Robert De Niro
Oscar-Winning Actor Makes Sure Everybody's Fine
by Brad Balfour
On the heels of the broadcast of his Kennedy Center Honors (along with Bruce Springsteen, Dave Brubeck, Mel Brooks, and Grace Bumbry), legendary actor Robert De Niro can be seen on the silver screen again. While he's being lauded for past laurels, he's also garnering kudos for his latest film, Everybody's Fine, a comparatively modest work that has recently been released after making a festival circuit tour – most recently it had a special feature screening at the 2009 Denver Film Festival.
Based on Oscar-winning director Guiseppe Tornatore's 1990 hit Italian film, Stanno tutti bene (which starred Marcello Mastroianni as an Italian bureaucrat on a veritable travelogue across Italy in search of his adult children), English director Kirk Jones transfers the story to the States and De Niro.
The 67-year-old actor plays retired widower Frank Goode who used to string telephone wire – a job that encouraged interaction – but is a guy not good at communicating or even knowing what's going on with his kids. When his wife was alive, she handled his quartet of kids; now, as adults, they are spread across the country, so Frank goes on a surprise tour to re-connect with them.
Though the narrative falls flat at times, De Niro makes up for it with his passion and understanding of his character. The interplay between him and the trio of actors playing his kids – Drew Barrymore, Sam Rockwell and Kate Beckinsale – is authentic and affecting. A great turn this late in his career; De Niro shows a softer side and redeems himself for some of his recent, lesser movies.
Ever since he established himself through his breakout performance in 1973's Bang the Drum Slowly, De Niro has racked up quite a track record of cinematic achievements – culminating in various Oscar nominations and two wins. In '74, De Niro received an Academy Award for best supporting actor for his role in The Godfather: Part II and won Best Actor for Martin Scorsese's 1980 boxing film, Raging Bull. The New York born and bred De Niro has made a unique partnership with his fellow Italian American Scorsese, establishing quite a catalogue together from 1973's Mean Streets to the two Oscar noms for best actor in two of Scorsese's greatest films, Taxi Driver (1976) and Cape Fear (1991).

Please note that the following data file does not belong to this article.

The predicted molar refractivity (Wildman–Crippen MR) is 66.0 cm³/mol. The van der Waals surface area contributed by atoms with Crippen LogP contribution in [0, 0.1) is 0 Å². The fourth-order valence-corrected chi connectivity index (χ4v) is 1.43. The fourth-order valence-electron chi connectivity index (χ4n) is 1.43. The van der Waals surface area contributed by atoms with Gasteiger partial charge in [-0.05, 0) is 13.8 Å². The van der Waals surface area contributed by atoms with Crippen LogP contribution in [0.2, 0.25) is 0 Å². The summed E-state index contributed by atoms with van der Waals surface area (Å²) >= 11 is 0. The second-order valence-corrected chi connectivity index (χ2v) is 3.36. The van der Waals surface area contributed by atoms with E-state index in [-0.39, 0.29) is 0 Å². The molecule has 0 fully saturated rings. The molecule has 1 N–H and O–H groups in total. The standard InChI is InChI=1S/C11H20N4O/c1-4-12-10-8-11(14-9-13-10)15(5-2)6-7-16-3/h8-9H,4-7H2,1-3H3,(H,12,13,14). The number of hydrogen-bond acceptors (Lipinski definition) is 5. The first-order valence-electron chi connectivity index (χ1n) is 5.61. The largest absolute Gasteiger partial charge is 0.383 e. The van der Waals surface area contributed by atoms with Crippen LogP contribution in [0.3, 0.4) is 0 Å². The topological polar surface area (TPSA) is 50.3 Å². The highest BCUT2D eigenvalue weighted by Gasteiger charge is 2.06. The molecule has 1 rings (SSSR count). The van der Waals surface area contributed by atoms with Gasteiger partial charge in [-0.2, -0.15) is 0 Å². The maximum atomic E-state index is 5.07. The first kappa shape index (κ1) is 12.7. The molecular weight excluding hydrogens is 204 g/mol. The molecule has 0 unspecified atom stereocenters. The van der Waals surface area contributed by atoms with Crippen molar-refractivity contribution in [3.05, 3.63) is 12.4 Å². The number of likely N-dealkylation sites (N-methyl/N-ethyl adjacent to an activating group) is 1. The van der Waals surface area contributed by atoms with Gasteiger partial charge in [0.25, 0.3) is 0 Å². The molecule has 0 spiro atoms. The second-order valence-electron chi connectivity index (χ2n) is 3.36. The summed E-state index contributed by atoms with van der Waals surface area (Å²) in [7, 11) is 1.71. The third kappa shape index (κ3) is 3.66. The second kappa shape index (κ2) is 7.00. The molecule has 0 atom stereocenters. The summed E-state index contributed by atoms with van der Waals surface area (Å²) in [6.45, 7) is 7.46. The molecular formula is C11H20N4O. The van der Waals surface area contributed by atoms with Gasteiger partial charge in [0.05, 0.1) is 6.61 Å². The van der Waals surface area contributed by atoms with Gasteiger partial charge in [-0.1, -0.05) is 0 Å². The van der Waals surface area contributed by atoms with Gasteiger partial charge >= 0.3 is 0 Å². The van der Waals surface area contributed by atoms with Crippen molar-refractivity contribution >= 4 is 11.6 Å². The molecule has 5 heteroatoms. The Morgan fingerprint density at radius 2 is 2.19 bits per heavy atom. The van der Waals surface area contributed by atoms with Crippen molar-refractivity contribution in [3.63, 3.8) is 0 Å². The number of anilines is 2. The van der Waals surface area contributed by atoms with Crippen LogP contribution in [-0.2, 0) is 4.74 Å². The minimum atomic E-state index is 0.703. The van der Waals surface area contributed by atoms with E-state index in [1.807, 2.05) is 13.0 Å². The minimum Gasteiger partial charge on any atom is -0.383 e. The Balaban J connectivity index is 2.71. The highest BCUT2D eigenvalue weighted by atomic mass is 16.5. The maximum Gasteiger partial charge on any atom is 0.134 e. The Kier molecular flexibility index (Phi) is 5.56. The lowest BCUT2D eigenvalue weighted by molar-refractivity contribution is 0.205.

In 1993 De Niro made his directorial debut with the touching A Bronx Tale and directed the epic CIA historical, The Good Shepherd. Now De Niro heads his own production company, owns various restaurants and other real estate in lower Manhattan, and, in response to the 9/11 attack, co-founded the Tribeca Film Festival.
At least in Everybody's Fine, he neither plays a character that kills someone nor plays a parody of Robert De Niro as either a crook or cop. Instead, he has made a seasonally appropriate movie about a parent's loss and the enduring relationship with his adult children.
Getting De Niro to speak about much of anything is a bit of a trick – not unlike his character in this film. So when a crop of journalists sat down for an Everybody's Fine press conference with director Jones and actor Sam Rockwell and this the veteran New Yorker, they were seriously tested.
De Niro deferred to Jones unless they were directly addressed to him (and Rockwell wasn't asked much anyway). Fortunately, enough questions were asked to produce some decent answers, but nobody will ever call Bob De Niro longwinded...
When did you get involved with the process of making this film?
Kirk and I had a meeting and he told me the story and what it was based on. He had photos of the whole project – the traveling across the country – and I was impressed with how passionate he was about the project. I could see that he was special and doesn't do movies often. This will have been his third [after two long hiatuses between each of his other films, Nanny McPhee and Waking Ned Devine]. So that informed me obviously [about how] he cares so much. I saw the original [Italian film] and [Kirk's] other two movies, and then I read the script. We then just decided when to do it.
How does your personal life affect the roles you pick and the way you play them?
Obviously, I related to Frank and drew on my own experiences like I do in all my parts. You draw on whatever's relevant to the part you're playing; it makes it more personal. There was a lot here of course. I have five children, and two grandchildren. But also, going back to Kirk being the director and his caring [about the project], that's the anchor of the whole thing [here]. That's really, really important.
More important than the role itself?
Well, yeah. It's not more important but it's equally as important. He has to steer the ship. It's his baby, so he's got to make choices and all that. I put myself in his hands so to speak.
You watched the original Italian movie; how did you relate to the Marcello Mastroianni character? What do each of the fathers have in common?